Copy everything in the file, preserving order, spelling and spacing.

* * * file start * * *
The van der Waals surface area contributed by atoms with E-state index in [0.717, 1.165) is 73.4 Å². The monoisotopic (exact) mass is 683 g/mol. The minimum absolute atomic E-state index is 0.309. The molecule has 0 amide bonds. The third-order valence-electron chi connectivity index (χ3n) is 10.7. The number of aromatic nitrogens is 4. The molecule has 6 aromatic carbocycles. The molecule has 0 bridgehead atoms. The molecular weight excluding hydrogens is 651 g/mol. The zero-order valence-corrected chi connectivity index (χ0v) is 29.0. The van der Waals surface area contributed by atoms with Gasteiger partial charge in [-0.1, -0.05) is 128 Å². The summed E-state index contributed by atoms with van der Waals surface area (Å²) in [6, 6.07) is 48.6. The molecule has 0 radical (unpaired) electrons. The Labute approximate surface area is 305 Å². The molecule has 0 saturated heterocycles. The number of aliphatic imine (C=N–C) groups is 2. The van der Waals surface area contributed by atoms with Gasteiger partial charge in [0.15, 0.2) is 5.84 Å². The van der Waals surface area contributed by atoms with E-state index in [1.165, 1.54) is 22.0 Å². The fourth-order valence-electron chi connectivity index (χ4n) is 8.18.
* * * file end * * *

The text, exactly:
The van der Waals surface area contributed by atoms with E-state index in [0.717, 1.165) is 73.4 Å². The monoisotopic (exact) mass is 683 g/mol. The minimum absolute atomic E-state index is 0.309. The molecule has 0 amide bonds. The third-order valence-electron chi connectivity index (χ3n) is 10.7. The number of aromatic nitrogens is 4. The molecule has 6 aromatic carbocycles. The molecule has 0 bridgehead atoms. The molecular weight excluding hydrogens is 651 g/mol. The zero-order valence-corrected chi connectivity index (χ0v) is 29.0. The van der Waals surface area contributed by atoms with Gasteiger partial charge in [-0.1, -0.05) is 128 Å². The summed E-state index contributed by atoms with van der Waals surface area (Å²) in [6, 6.07) is 48.6. The molecule has 0 radical (unpaired) electrons. The Labute approximate surface area is 305 Å². The molecule has 0 saturated heterocycles. The number of aliphatic imine (C=N–C) groups is 2. The van der Waals surface area contributed by atoms with Gasteiger partial charge in [0.15, 0.2) is 5.84 Å². The van der Waals surface area contributed by atoms with E-state index in [1.165, 1.54) is 22.0 Å². The fourth-order valence-electron chi connectivity index (χ4n) is 8.18.